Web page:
Yoga time

From Vinyasa to Kundalini, there are many different styles of yoga to choose from, depending on your fitness and wellbeing goals. Stephanie Hazelwood asks, what’s your type?

Whether you’re desperate to chill or eager to sweat, let yoga be your answer. Many assume that yoga is just relaxation in downward dog but, actually, this couldn’t be further from the truth.

This multidimensional practice can offer your body whatever it needs at that given time. So, if you’re exploding with energy and up for a challenge or, if you’re stressed at work and struggling with sleep, there will be a type of yoga that fits the bill. Here, we take a look at several yoga types to show you just how varied and therefore beneficial it can be.

Vinyasa
Good for: Getting a sweat on and your heart rate pumping

Vinyasa yoga is all about pushing yourself to the limits, testing your strength, stamina and focus. This Western-inspired practice is the most common form of yoga available in the UK. Vinyasa yoga tends to be more choreographed, based on a routine of postures. If the pace is quick, it’s easy to find yourself dripping with sweat and eager to sit down. Alongside its fast tempo, you’ll find yourself challenging your core muscles and stimulating your pelvic floor.

Yin
Good for: Chilling out and letting go of your daily worries

Hectic day at work? Stressed about life? It’s time to book onto a yin yoga class. Usually lasting slightly longer than a Vinyasa class, yin classes test your ability to let go and relax. If you live a hectic life and feel like you are constantly on the go, a yin class is a great way of tuning out and letting the body catch up. Alongside its meditative qualities, yin yoga is super for developing flexibility. Through holding postures for 2–3 minutes each, you deepen the connective tissue between the muscles, leading to greater flexibility and elasticity. Since yin yoga focuses heavily on relaxing the body, teachers tend to incorporate aromatherapy such as lavender and deep meditative music to ease the process of winding down. After a yin class it’s likely that you will find yourself with more energy, strength and less restlessness.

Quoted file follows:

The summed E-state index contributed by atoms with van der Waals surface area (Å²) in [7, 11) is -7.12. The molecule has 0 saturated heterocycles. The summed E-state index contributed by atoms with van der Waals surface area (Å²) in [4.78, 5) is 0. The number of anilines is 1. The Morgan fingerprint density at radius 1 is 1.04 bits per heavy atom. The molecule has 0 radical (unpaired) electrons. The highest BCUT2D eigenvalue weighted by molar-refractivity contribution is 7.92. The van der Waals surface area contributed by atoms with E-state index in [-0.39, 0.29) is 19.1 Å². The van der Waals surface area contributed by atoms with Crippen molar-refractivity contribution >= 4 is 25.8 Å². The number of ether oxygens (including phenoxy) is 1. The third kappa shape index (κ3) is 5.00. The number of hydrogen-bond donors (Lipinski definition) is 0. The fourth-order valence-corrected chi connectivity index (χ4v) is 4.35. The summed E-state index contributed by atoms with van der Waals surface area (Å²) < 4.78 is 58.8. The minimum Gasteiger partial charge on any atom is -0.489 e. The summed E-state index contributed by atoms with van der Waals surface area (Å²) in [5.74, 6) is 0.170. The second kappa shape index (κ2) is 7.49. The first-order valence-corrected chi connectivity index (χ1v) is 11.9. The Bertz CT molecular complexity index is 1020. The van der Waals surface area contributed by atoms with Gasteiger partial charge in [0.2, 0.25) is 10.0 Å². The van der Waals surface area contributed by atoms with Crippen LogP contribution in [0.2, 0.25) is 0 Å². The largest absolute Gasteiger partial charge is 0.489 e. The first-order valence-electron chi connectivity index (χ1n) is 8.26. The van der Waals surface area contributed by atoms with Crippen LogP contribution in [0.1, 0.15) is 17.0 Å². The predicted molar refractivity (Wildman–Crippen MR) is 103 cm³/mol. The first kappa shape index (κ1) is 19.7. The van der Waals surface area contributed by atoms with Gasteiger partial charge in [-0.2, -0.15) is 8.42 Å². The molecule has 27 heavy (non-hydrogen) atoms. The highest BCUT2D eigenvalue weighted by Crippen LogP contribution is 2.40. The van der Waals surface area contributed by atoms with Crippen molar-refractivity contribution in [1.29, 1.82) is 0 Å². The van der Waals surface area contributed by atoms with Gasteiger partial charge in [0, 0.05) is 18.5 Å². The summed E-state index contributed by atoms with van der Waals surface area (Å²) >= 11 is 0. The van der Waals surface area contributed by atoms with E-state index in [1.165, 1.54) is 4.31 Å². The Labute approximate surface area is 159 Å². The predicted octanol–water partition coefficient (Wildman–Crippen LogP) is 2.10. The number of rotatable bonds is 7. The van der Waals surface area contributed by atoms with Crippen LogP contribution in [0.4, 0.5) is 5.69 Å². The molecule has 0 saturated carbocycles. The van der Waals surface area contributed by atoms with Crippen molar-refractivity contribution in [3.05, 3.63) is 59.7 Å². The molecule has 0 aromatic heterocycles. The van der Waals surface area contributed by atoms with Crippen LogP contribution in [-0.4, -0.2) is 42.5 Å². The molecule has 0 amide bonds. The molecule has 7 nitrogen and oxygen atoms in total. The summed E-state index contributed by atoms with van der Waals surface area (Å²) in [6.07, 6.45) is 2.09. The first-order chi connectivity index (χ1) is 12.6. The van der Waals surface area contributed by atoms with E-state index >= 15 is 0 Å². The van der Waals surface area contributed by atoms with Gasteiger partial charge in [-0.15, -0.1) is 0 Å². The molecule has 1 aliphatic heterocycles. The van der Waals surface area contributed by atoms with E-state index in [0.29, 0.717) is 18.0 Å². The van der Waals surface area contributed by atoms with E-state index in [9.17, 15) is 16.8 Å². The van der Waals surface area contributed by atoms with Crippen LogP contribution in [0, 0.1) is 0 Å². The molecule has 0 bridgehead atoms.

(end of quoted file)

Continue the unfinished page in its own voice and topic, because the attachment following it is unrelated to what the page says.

Bikram
Good for: Detoxing the body

Prepare for hot temperatures and a lot of sweat! Bikram yoga is practised in heated conditions, designed to test your agility and to help detox the body. The high temperatures result in an increased heart rate and metabolism, therefore a burning of more calories. Classes are usually very physically challenging, so make sure that you always come and leave prepared. Try to avoid caffeine and large meals at least two hours before a class and afterwards. Also, ensure that you stay hydrated by drinking plenty of water. This is essential to ensure that your urinary and cardiovascular systems, as well as your metabolism, are working effectively.

Kundalini
Good for: Helping to develop your spirituality

Looking to explore your spiritual side? Kundalini yoga is the process of igniting energy and focusing on your internal self rather than your physical self. Considered one of the most comprehensive forms of all yoga, kundalini is said to be a metaphor which describes the potential energy that exists within us. Throughout a Kundalini class, the instructor will guide you through expanding your energy upwards, awakening your potential to connect to your higher self. This is achieved through a combination of breathing, physical and meditative practices. Whilst exploring your inner energy, you will also expand your lung capacity, helping to improve your memory and reduce stress.

Restorative
Good for: Nurturing both the body and the mind

This final form of yoga involves the perfect balance of meditation and physical practice. The aim of restorative yoga is to help to bring about physical and mental balance in order to prevent stress and anxiety. In these classes, the aim is to focus on finding whereabouts you hold stress in your body through holding poses for longer periods of time. You may use props to help you do this. Considered to be a form of healing, restorative yoga can help to challenge your body as much as your mind. Classes tend to end with meditation, helping to calm the mind.

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